How much should your Monthly Mortgage Payment be ?

Published on Jul 14 2007 // Written By // Popular, Real Estate, Savings, Supporter


An article on Yahoo has this interesting piece of information about how much should you spend monthly on your mortgage.

  • Mortgage lenders have tightened standards recently. But consumers still have the potential to get approved for a bigger home loan than they can afford.
  • A general rule of thumb is that no more than 28% of gross monthly income should go toward house-related debt (including taxes and insurance). Besides first mortgages, this includes home-equity loans, which allow people to take out a lump-sum loan against the house, and home-equity lines of credit, which allow people to borrow against the house over time, taking out money when needed.
  • A person who makes $5,000 a month before taxes, for example, wouldn’t want the monthly bill for house debt to exceed $1,400.
  • Note that the 28% guideline has a caveat: Monthly debt payments for everything — house, credit cards, car loans, student loans, etc. — shouldn’t be above 36% of gross monthly income. So if you spend 28% of your monthly pay on house debt, you have only 8% left for the remainder of your debt payments. In the example of someone who earns $5,000 a month, 8% would come to $400. Many car payments are more than that.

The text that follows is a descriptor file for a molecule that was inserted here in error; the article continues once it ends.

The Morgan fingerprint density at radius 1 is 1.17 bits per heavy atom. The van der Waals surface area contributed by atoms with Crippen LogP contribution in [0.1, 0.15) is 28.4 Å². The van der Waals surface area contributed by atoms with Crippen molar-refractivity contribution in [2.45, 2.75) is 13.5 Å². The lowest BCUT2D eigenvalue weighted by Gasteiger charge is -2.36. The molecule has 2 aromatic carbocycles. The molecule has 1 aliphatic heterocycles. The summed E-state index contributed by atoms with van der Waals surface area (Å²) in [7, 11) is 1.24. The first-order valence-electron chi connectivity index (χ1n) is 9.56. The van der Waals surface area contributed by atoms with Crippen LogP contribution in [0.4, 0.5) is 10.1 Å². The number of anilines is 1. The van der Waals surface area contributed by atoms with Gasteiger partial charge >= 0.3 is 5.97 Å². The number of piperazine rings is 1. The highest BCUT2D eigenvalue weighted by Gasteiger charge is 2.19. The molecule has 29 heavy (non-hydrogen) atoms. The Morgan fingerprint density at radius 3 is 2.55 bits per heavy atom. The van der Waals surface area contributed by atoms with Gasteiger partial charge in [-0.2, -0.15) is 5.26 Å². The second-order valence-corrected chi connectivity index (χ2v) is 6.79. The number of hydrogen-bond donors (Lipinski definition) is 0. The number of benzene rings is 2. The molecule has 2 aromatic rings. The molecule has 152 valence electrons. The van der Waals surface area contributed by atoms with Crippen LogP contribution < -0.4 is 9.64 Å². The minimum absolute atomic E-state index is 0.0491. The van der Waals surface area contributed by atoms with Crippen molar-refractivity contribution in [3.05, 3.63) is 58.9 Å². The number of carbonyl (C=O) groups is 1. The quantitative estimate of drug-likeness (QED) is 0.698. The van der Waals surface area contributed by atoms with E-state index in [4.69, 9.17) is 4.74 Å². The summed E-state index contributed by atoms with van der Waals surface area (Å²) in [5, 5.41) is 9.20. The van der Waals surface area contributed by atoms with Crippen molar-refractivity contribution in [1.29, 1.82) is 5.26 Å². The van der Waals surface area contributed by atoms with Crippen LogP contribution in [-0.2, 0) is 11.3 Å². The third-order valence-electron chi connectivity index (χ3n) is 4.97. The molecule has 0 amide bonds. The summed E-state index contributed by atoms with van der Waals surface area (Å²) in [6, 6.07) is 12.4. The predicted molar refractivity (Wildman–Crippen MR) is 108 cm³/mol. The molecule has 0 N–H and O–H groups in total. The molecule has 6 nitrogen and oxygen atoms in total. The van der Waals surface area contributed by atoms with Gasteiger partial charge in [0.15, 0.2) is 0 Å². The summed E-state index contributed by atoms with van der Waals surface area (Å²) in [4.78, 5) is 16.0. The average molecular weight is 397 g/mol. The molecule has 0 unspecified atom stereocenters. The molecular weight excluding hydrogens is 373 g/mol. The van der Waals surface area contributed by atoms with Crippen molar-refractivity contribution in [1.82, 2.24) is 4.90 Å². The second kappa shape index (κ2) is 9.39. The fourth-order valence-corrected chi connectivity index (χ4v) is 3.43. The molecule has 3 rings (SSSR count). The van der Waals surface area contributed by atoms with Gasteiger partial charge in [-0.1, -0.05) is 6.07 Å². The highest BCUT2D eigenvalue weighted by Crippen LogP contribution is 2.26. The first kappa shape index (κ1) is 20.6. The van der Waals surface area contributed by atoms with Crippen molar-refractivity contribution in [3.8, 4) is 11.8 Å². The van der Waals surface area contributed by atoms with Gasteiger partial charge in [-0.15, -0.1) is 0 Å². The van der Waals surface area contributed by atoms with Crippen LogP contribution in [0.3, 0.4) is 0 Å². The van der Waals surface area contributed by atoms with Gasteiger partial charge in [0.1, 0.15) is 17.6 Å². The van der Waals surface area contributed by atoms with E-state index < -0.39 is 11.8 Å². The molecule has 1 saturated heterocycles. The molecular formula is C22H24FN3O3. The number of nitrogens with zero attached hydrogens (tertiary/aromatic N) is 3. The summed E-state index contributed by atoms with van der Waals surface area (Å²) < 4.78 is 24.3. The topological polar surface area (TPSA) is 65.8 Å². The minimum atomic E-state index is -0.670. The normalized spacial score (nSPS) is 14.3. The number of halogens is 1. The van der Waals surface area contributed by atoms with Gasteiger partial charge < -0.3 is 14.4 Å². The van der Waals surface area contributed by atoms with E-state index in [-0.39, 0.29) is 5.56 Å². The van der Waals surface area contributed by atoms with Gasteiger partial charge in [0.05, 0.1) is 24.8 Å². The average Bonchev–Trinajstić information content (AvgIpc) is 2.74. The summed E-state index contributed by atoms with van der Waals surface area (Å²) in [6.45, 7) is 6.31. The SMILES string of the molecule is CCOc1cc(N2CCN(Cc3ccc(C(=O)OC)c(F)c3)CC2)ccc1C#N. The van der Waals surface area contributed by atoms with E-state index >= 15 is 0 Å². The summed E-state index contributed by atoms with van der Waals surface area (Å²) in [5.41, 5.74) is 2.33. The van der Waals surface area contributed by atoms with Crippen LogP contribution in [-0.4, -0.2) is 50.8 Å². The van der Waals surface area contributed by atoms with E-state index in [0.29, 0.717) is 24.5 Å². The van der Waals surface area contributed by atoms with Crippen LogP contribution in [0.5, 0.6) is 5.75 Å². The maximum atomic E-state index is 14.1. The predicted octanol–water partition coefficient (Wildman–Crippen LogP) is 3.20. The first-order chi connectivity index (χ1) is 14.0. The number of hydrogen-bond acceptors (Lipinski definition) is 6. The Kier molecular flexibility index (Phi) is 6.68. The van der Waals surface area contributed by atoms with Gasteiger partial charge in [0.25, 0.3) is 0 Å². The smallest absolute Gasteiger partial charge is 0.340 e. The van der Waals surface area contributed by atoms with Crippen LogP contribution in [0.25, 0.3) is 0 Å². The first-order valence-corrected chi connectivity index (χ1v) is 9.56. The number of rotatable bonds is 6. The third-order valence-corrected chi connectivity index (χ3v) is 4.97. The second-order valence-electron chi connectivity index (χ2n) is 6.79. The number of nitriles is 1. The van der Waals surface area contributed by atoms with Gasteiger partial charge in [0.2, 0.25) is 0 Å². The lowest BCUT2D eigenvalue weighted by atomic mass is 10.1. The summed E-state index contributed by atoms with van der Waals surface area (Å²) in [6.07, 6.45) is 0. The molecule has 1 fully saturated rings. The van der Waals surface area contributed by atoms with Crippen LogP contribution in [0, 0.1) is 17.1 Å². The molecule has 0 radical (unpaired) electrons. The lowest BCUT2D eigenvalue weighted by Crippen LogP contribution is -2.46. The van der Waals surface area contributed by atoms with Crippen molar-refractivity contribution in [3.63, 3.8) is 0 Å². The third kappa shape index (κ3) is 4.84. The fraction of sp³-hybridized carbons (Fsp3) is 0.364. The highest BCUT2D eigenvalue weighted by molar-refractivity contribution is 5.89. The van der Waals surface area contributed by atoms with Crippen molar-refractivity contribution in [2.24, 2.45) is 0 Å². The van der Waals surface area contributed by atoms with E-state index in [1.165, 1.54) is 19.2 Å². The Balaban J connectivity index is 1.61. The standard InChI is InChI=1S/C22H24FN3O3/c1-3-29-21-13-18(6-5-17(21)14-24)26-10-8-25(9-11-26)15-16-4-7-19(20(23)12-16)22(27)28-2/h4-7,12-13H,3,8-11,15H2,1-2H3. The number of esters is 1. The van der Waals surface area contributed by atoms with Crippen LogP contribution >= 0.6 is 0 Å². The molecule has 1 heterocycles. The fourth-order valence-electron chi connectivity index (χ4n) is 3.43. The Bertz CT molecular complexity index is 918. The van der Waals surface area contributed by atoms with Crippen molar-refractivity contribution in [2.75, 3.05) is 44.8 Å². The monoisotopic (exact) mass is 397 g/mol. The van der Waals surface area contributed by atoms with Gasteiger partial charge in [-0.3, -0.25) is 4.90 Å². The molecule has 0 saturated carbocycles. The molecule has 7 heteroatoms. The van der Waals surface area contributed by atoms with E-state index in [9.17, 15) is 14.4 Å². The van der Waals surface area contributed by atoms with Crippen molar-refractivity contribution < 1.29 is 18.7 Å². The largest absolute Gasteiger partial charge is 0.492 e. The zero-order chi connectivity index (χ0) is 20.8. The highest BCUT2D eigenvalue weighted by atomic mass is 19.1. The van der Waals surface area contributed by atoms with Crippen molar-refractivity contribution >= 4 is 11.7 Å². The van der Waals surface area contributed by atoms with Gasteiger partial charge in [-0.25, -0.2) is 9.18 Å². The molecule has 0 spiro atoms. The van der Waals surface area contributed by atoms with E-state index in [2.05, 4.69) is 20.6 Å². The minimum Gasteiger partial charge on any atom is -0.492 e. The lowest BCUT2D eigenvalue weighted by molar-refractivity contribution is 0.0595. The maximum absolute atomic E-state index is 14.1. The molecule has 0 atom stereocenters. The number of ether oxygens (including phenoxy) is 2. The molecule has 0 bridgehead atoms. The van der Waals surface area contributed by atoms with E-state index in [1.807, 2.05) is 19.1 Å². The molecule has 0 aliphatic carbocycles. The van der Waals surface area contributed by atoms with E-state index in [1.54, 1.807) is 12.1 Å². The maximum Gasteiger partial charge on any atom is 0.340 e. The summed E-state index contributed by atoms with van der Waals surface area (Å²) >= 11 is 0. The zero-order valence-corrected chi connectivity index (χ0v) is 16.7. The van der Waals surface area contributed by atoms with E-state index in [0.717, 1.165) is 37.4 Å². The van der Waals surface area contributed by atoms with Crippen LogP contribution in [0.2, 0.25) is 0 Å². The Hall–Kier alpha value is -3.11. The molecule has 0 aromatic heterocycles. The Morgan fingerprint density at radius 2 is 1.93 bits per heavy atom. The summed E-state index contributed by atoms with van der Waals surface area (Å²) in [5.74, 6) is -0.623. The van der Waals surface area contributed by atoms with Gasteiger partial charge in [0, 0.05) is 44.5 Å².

• And those percentages — frequently called debt-to-income ratios — are maximums, not recommendations for healthy living. People who spend 36% of their pay on debt are “teetering on the edge of being financially unstable,” says June Walbert, a financial planner with San Antonio-based USAA, a financial-services company that largely focuses on military families.
  • She counsels clients to limit total debt payments to 20% of pretax income, so they have a buffer for surprise expenses.
  • One way to keep from getting in too deep is to run a worst-case scenario before taking out any money. Home-equity lines of credit, for instance, often come with variable interest rates, but banks are required to disclose a rate cap in the loan documents. Calculate what the payment would be if you borrowed up to the limit at the highest interest rate.



Tushar Mathur has been blogging about Personal Finance since January, 2007. This has helped him recognize what topics readers like and relate to. The goal is to spot good news-worthy info and get it out to the public as soon as possible. Tushar Mathur maintains this Personal Finance blog called Everything Finance. The blog articles fall under these categories: Investing, saving money, shopping, blogging and making money online. Send an email at

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